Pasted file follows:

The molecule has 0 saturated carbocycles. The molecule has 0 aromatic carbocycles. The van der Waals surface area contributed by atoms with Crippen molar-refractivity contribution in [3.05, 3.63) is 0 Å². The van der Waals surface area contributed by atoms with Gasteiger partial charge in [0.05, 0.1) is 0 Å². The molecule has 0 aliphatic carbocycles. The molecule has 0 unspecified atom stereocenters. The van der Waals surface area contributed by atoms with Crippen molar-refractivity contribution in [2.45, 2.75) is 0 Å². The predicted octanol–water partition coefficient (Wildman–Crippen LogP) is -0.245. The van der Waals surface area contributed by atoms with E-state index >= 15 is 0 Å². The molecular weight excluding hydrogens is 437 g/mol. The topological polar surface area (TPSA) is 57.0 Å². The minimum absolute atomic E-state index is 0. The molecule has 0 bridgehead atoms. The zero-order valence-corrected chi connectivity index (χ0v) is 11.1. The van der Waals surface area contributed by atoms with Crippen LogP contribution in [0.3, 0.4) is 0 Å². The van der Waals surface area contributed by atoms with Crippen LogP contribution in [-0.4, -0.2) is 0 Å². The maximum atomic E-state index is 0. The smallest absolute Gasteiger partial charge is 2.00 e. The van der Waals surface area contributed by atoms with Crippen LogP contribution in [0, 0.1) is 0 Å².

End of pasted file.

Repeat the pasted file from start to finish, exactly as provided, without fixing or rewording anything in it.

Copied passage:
The molecule has 0 saturated carbocycles. The molecule has 0 aromatic carbocycles. The van der Waals surface area contributed by atoms with Crippen molar-refractivity contribution in [3.05, 3.63) is 0 Å². The van der Waals surface area contributed by atoms with Gasteiger partial charge in [0.05, 0.1) is 0 Å². The molecule has 0 aliphatic carbocycles. The molecule has 0 unspecified atom stereocenters. The van der Waals surface area contributed by atoms with Crippen molar-refractivity contribution in [2.45, 2.75) is 0 Å². The predicted octanol–water partition coefficient (Wildman–Crippen LogP) is -0.245. The van der Waals surface area contributed by atoms with E-state index >= 15 is 0 Å². The molecular weight excluding hydrogens is 437 g/mol. The topological polar surface area (TPSA) is 57.0 Å². The minimum absolute atomic E-state index is 0. The molecule has 0 bridgehead atoms. The zero-order valence-corrected chi connectivity index (χ0v) is 11.1. The van der Waals surface area contributed by atoms with Crippen LogP contribution in [0.3, 0.4) is 0 Å². The van der Waals surface area contributed by atoms with Crippen LogP contribution in [-0.4, -0.2) is 0 Å². The maximum atomic E-state index is 0. The smallest absolute Gasteiger partial charge is 2.00 e. The van der Waals surface area contributed by atoms with Crippen LogP contribution in [0, 0.1) is 0 Å².